What is the Green Deal?
The EU has set the framework for a sustainable transformation of the economy with the Green Deal. The 17 Sustainable Development Goals (SDG targets) of the United Nations form the basis for this transformation. These goals are in the areas of environmental protection, poverty reduction and social justice. With the Green Deal, the EU aims to make the economy more sustainable not only in terms of environmental and climate protection but also in terms of social aspects. This transformation is in full swing, which means that companies must also take action.
What can companies expect with the Green Deal?
The goals of the Green Deal are transformed by EU member states into political and legal frameworks that drive the transformation of the economy. For example, the EU Supply Chain Act requires companies to comply with human rights and environmental standards throughout their entire value chain. Member states must implement the directive into national law by 2026. Although small and medium-sized enterprises (SMEs) are not directly affected by the law, they are indirectly affected as suppliers to larger, affected companies.
In addition, reporting requirements on sustainability aspects for companies will be expanded. This means that from 2025 onwards, companies with more than 250 employees must provide information on how they comply with the 17 SDG targets, such as how they combat corruption and bribery or respect human rights.
What is the EU Taxonomy Regulation?
The Taxonomy Regulation is also a central part of the Green Deal – parts of it have been in effect since January 1, 2022. It is part of the “Action Plan on Financing Sustainable Growth” and is intended to direct capital flows into ecologically sustainable economic activities. Climate and environmental protection becomes a criterion of risk management in the financial industry. This means that in the future, for example, sustainability criteria will play a stronger role in the awarding of loans to companies. Climate-damaging investments are thus to be made more difficult.
What do these regulations mean for SMEs?
These laws affect not only large corporations but also SMEs. This means that in the future, companies will no longer be able to act sustainably only out of intrinsic motivation. It is not a matter of wanting or shouldering, but of having to. And the sooner companies take steps to become more sustainable, the better. Because in the long run, this can lead to competitive advantages. Companies are then prepared for the sustainable transformation of the economy. They are more attractive to customers and suppliers who are transforming their supply chains sustainably. And they can receive financial support for their investments in sustainable projects.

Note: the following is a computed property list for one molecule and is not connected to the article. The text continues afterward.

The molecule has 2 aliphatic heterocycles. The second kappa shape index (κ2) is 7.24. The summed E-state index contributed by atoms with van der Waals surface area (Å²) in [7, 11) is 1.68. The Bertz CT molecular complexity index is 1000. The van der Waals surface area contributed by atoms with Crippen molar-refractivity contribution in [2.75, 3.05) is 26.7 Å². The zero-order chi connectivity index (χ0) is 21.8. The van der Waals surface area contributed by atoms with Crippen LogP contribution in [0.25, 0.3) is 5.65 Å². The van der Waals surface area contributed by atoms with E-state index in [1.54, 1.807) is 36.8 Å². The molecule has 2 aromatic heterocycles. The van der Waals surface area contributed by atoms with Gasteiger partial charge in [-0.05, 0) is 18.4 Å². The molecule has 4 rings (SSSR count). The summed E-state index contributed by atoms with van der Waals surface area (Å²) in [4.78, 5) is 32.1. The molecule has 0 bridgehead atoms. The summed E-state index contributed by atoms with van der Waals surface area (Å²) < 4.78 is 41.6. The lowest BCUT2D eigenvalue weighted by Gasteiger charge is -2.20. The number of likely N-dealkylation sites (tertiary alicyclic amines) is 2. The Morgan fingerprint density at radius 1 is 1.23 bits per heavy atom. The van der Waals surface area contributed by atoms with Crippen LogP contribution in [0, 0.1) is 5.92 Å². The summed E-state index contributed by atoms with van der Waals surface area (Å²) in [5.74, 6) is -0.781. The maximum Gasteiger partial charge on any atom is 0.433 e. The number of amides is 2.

There are many measures that can be taken in terms of sustainability. How can companies find the right ones for them?
I recommend: just start! There are many possibilities: for example, saving energy through heat recovery or renovation of the company building, switching to green electricity, switching to regional, sustainable suppliers or products. There is a lot of potential where you can start. The WKO offers checklists on the topics of energy, mobility, devices and production processes. The checks provide good tips on what measures companies can take.
Are there programs that support SMEs?
There are support services available from various sources. For example, with the help of experts from the Enterprise Europe Network (EEN), SMEs can have their previous sustainability activities analyzed for free. Based on this analysis, the EEN can provide recommendations to companies on what goals to pursue and what measures to take. We are a partner of the EEN and can also assist with funding applications and finding cooperation partners.
The Austrian Control Bank (ÖKG) offers a free online tool that evaluates the sustainability activities of companies. Banks use these evaluations as decision-making aids for lending. Banks are rated based on how many “green” loans they grant – this is part of the EU Taxonomy Regulation.
How can companies finance such measures?
There are now numerous funding opportunities from the federal government and the state of Salzburg, not only in the field of environmental protection, but also for social measures or for research and development in the field of sustainable innovations.
However, the Climate and Transformation Offensive is particularly noteworthy. To make the Green Deal a reality, initial funding is being distributed here. For example, companies receive 5,000 euros per employee for digital and sustainable training. That’s a huge amount! Research will also be funded with 55 million euros in 2023.
Where can companies turn for help?
They can contact us to discuss their plans. We are the first point of contact and have a good overview of the contact persons if they need advice or experts who can help them implement sustainability projects. We also provide advice on funding and assist with applications.
Companies can also contact the Environmental Law Department of the Salzburg Chamber of Commerce or the Environmental Service Salzburg (uss) directly. The uss provides advice on energy, mobility, waste, resources, and the environment.